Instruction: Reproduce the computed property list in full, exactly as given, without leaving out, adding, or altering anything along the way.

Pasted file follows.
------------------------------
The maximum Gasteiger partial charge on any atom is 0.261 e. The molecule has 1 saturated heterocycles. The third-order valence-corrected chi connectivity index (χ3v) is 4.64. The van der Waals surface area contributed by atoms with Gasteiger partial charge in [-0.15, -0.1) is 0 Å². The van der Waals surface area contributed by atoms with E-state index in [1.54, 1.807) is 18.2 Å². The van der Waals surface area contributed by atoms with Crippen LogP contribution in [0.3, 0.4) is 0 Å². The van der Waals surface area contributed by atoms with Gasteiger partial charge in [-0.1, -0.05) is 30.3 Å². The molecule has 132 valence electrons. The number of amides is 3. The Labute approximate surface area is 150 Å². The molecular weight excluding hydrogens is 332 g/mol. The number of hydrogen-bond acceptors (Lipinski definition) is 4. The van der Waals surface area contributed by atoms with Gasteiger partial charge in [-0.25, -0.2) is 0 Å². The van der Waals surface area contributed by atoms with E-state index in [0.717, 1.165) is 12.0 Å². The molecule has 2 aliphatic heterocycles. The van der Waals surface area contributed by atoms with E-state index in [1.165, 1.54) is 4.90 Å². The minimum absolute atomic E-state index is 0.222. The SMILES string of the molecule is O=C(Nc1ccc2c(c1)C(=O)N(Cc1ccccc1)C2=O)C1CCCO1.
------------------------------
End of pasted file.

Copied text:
The maximum Gasteiger partial charge on any atom is 0.261 e. The molecule has 1 saturated heterocycles. The third-order valence-corrected chi connectivity index (χ3v) is 4.64. The van der Waals surface area contributed by atoms with Gasteiger partial charge in [-0.15, -0.1) is 0 Å². The van der Waals surface area contributed by atoms with E-state index in [1.54, 1.807) is 18.2 Å². The van der Waals surface area contributed by atoms with Crippen LogP contribution in [0.3, 0.4) is 0 Å². The van der Waals surface area contributed by atoms with Gasteiger partial charge in [-0.1, -0.05) is 30.3 Å². The molecule has 132 valence electrons. The number of amides is 3. The Labute approximate surface area is 150 Å². The molecular weight excluding hydrogens is 332 g/mol. The number of hydrogen-bond acceptors (Lipinski definition) is 4. The van der Waals surface area contributed by atoms with Gasteiger partial charge in [-0.25, -0.2) is 0 Å². The van der Waals surface area contributed by atoms with E-state index in [0.717, 1.165) is 12.0 Å². The molecule has 2 aliphatic heterocycles. The van der Waals surface area contributed by atoms with E-state index in [1.165, 1.54) is 4.90 Å². The minimum absolute atomic E-state index is 0.222. The SMILES string of the molecule is O=C(Nc1ccc2c(c1)C(=O)N(Cc1ccccc1)C2=O)C1CCCO1.